I love to cook, but I am not a cookbook cook.
I can't remember the last time I followed a recipe from a cookbook, let alone a baking cookbook -- something which requires exactitude -- so I consider myself a perfect, though amateur, judge. Faced with cooking something out of these two very cool books, I couldn't have been more intimidated, but as I diligently thumbed through each one, that intimidation turned to excitement: these books were both beautiful, interesting, and full of things I wanted to make.
Content-wise, they couldn't be more different. Robicelli’s is a paean to Brooklyn and the bold lives of Allison and Matt Robicelli, who have built a successful business from scratch. The humor and upbeat charisma of Allison and Matt is evident in every page, but as I read, I began to find the design and structure of the book distracting. It organizes itself around "Love Letter" sections ("A Love Letter to Christopher Guest" is meant to explain and highlight their oddly balanced or "clever/stupid" recipes, for example) that are very abstract; when I look at the Table of Contents, I have no clear idea about what the cupcakes in each section might look or taste like. I would have appreciated more photos alongside the recipes to help guide a visual thinker like myself, and the font sizes on the page jump up and down, which made it hard for me to navigate the recipe instructions reliably.
Do the Robicellis know how to make rich and interesting cupcakes? Yes, they do. (And, full disclosure: I happen to love cupcakes.) But baking is tough, and when I do it, I want a calm, clear guide. There were times when this book didn’t offer that. The Robicellis are intense -- and sometimes that made it hard for me to learn from them. From their book I made the Brooklyn Blackout Cupcakes; the recipe was complicated and hard to follow, but it was also incredibly delicious.
I baked them a second time, and I did find that doing so made them quite a bit easier. Based on famous cupcakes from Ebingers Bakery, they require the baking of the cupcakes, the making of a custard, and, finally, a shiny glaze that covers the custard and makes the whole thing that much more decadent. And, oh, the chocolate! If you love chocolate, these are for you. There is so much knowledge and deliciousness here to enjoy, just as soon as you decipher the 4-page recipe.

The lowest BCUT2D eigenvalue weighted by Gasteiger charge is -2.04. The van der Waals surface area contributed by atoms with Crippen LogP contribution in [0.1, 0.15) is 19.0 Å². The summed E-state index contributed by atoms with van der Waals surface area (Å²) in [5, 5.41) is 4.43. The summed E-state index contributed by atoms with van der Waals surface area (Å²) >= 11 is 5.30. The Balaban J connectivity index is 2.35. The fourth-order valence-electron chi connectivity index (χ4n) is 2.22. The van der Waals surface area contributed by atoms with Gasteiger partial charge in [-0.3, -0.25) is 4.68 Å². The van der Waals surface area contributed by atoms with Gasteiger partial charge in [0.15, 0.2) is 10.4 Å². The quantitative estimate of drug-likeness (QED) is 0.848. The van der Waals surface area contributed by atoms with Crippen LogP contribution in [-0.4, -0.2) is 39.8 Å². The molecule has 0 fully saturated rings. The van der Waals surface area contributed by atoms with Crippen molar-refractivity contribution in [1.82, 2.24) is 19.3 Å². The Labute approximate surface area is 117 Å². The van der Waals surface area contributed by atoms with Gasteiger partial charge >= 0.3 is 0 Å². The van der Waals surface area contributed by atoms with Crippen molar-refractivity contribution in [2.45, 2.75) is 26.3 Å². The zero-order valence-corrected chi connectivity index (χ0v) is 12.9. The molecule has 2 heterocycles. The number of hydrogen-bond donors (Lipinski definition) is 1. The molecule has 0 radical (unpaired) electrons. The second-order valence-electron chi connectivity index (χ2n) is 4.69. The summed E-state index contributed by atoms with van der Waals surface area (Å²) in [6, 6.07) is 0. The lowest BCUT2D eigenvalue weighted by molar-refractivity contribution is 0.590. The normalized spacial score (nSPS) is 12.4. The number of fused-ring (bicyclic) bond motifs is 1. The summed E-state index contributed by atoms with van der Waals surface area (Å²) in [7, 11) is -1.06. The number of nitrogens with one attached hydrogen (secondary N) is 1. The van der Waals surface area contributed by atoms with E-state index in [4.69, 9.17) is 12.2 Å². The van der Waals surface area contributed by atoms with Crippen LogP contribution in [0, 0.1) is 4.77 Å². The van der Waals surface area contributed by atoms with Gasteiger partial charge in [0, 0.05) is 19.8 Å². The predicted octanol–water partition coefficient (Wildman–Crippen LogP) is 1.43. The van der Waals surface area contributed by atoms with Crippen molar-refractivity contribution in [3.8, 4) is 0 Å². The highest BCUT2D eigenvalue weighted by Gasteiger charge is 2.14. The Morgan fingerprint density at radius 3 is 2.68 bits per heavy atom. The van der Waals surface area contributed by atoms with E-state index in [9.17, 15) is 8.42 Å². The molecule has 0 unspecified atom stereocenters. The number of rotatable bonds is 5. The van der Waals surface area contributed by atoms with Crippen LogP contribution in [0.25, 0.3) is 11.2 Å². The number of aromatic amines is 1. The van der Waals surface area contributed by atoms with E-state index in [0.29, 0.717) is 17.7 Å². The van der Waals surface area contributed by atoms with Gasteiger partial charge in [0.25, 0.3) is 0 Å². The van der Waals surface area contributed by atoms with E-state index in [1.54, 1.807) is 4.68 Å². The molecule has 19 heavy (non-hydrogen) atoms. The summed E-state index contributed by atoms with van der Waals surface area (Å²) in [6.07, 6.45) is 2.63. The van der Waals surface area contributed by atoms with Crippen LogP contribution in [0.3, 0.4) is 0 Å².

They had me with their beautiful cover, but, at times, they lost me with the content.
The New Persian Kitchen is an elegant introduction to Persian food and, after the first book, I found it comforting to read. The table of contents is laid out very clearly, starting with "starters and snacks" and ending with "pickles and preserves." The font size changes are all well organized so that chapters and recipes stand out the most. And there is a compelling lead-in to Persian cuisine which answered a big question on my mind right away:
"I'm often asked, "So, what exactly is Persian food?" The best way I can think of to describe it is as a lush garden in the desert, a familiar image from classical Persian lore ... Why a desert garden? Through a system of underground aquifers, ancient Persians transformed vast stretches of arid land into fertile oases, and over thousands of years, the miracle of water in such unlikely places led to a cuisine that relishes the gifts of the garden in every bite."
I loved that image -- it inspired and colored Shafia’s whole collection of recipes.
Shafia’s writing never tried to sell me on her personality; I trusted her completely and appreciated her calm approach as I entered this new, unfamiliar cuisine. The recipes mainly filled individual pages (a plus: no page turning while cooking) and were clearly laid out.
The Date-and-Walnut-Filled Cookies I chose to make intimidated me at first, as they seemed to require an global assortment of flour that I couldn't find (fava bean, coconut, tapioca). But Shafia assured me that I could use white flour if I needed, and everything baked up perfectly. The cookies were nutty and light -- not only successful, but delicious, subtle, and surprising, with a recipe that was easy to follow. In fact everything about The New Persian Kitchen was much simpler once you dove in; the organization and tone seemed geared to that effect. If an ingredient was rare or a cooking tool unique, there was always a common replacement.
I made these cookies twice as well, and they improved greatly on the second round. Making the balls of dough and stuffing them with the date-nut filling is tricky, but both trials came out with a buttery crust and a lovely filling. This recipe packed itself very nicely into a page and a half, which meant that I didn't need to do too much page flipping.
These books are both beautiful on first glance -- their covers interesting and delicious-looking -- but when you open them up, they’re vastly different. I now believe a good cookbook illuminates the story of the food and the making of it. To me, the story of the cook is much less important.
For that reason, The New Persian Kitchen is the book I’m more likely to keep on my kitchen shelf.